Mechanisms of Francisella tularensis virulence as revealed by RipA and IclR Public Deposited

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  • March 20, 2019
Creator
  • Mortensen, Brittany L.
    • Affiliation: School of Medicine, Department of Microbiology and Immunology
Abstract
  • F. tularensis is a Gram-negative coccobacillus that is the etiologic agent of the zoonotic disease tularemia. With a low infectious dose via the inhalational route and the ability to cause a potentially severe disease in humans, F. tularensis is a very successful pathogen. While it is known that F. tularensis depends on intracellular replication and immune suppression of the host, little is known about the specific mechanisms of virulence. Using a screen to identify genes required for intracellular replication, we identified a locus FTL_1914 which was subsequently named ripA. A mutant containing a deletion of ripA (LVSΔripA) escaped the phagosome; however, it failed to replicate intracellularly in the cytoplasm of macrophages and epithelial cells and was attenuated in a mouse model of pulmonary tularemia. Later studies showed that RipA is a conserved cytoplasmic membrane protein with similarity to hypothetical proteins of unknown function in a few randomly-distributed bacterial strains. Therefore, the function of RipA is not known. Investigation into protein-protein interactions involving RipA identified a putative RipA-interacting protein termed IclR (FTL_1364). In studies to determine the biological relevance of the RipA-IclR interaction, we analyzed the role of IclR to the virulence of F. tularensis. Deletion of iclR in F. tularensis LVS and Schu S4 suggested that unlike the non-pathogenic F. novicida, IclR was not required for virulence of human-virulent strains of F. tularensis and therefore, likely not required for RipA function. Further studies into RipA function using LVSΔripA led to a greater understanding of innate immune signaling pathways that are being suppressed by F. tularensis. Finally, biochemical determination of the unique topology of RipA and identification of functional domains revealed new insights into a potentially new family in proteins conserved throughout Prokaryotes. Together, not only do these studies provide general characterization of two F. tularensis proteins, they help elucidate mechanisms of virulence utilized by the highly pathogenic F. tularensis.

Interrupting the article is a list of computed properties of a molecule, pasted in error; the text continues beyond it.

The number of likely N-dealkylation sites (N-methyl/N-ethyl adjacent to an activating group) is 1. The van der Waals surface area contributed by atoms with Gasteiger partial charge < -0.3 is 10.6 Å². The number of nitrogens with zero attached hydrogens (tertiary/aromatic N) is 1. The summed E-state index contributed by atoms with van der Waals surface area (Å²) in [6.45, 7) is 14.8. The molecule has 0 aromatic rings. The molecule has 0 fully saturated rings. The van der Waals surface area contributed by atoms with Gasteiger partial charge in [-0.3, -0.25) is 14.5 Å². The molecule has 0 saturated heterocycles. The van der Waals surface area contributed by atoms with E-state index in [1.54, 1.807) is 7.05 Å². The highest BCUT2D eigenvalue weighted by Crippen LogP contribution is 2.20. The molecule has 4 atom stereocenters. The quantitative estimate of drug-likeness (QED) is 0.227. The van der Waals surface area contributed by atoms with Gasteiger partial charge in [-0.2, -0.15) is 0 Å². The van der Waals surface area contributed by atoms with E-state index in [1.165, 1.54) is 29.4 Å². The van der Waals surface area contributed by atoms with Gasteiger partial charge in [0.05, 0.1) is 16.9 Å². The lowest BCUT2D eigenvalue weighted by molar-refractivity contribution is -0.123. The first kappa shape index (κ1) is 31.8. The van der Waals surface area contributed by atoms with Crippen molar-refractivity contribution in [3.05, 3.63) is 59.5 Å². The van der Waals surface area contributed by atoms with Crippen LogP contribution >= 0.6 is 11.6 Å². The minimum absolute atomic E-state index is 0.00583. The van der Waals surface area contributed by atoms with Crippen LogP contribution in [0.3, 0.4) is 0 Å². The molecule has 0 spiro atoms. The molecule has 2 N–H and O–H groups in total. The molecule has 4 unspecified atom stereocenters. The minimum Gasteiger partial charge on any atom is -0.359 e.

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  • "... in partial fulfillment of the requirements for the degree of Doctor of Philosophy in the Department of Microbiology and Immunology"
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  • Kawula, Thomas
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  • Chapel Hill, NC
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  • Open access
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